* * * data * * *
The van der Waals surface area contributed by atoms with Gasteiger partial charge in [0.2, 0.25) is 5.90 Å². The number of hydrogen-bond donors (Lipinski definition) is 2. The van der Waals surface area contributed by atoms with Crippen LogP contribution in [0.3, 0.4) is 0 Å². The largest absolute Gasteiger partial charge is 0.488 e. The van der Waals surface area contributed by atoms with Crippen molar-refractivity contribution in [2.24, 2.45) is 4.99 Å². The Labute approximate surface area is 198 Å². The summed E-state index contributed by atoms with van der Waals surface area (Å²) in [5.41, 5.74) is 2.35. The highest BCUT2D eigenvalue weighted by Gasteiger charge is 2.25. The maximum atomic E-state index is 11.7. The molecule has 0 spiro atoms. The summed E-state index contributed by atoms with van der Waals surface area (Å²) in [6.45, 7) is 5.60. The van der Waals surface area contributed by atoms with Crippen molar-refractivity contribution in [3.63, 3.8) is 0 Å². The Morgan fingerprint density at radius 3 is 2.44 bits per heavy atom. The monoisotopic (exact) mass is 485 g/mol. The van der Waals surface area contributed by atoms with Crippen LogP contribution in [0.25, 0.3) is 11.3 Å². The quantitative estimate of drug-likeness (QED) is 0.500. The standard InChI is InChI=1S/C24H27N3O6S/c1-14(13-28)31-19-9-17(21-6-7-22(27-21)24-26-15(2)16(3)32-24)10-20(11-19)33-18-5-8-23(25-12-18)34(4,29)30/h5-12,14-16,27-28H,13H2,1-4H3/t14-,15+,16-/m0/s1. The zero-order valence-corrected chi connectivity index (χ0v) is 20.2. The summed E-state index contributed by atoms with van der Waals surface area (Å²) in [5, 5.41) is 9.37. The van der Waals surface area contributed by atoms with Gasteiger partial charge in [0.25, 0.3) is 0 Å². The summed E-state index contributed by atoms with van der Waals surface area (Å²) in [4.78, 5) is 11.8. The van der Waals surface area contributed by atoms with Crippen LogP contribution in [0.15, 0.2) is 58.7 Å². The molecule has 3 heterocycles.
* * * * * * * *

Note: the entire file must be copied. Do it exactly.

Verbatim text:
The van der Waals surface area contributed by atoms with Gasteiger partial charge in [0.2, 0.25) is 5.90 Å². The number of hydrogen-bond donors (Lipinski definition) is 2. The van der Waals surface area contributed by atoms with Crippen LogP contribution in [0.3, 0.4) is 0 Å². The largest absolute Gasteiger partial charge is 0.488 e. The van der Waals surface area contributed by atoms with Crippen molar-refractivity contribution in [2.24, 2.45) is 4.99 Å². The Labute approximate surface area is 198 Å². The summed E-state index contributed by atoms with van der Waals surface area (Å²) in [5.41, 5.74) is 2.35. The highest BCUT2D eigenvalue weighted by Gasteiger charge is 2.25. The maximum atomic E-state index is 11.7. The molecule has 0 spiro atoms. The summed E-state index contributed by atoms with van der Waals surface area (Å²) in [6.45, 7) is 5.60. The van der Waals surface area contributed by atoms with Crippen molar-refractivity contribution in [3.63, 3.8) is 0 Å². The Morgan fingerprint density at radius 3 is 2.44 bits per heavy atom. The monoisotopic (exact) mass is 485 g/mol. The van der Waals surface area contributed by atoms with Crippen LogP contribution in [0.25, 0.3) is 11.3 Å². The quantitative estimate of drug-likeness (QED) is 0.500. The standard InChI is InChI=1S/C24H27N3O6S/c1-14(13-28)31-19-9-17(21-6-7-22(27-21)24-26-15(2)16(3)32-24)10-20(11-19)33-18-5-8-23(25-12-18)34(4,29)30/h5-12,14-16,27-28H,13H2,1-4H3/t14-,15+,16-/m0/s1. The zero-order valence-corrected chi connectivity index (χ0v) is 20.2. The summed E-state index contributed by atoms with van der Waals surface area (Å²) in [5, 5.41) is 9.37. The van der Waals surface area contributed by atoms with Gasteiger partial charge in [0.25, 0.3) is 0 Å². The summed E-state index contributed by atoms with van der Waals surface area (Å²) in [4.78, 5) is 11.8. The van der Waals surface area contributed by atoms with Crippen LogP contribution in [0.15, 0.2) is 58.7 Å². The molecule has 3 heterocycles.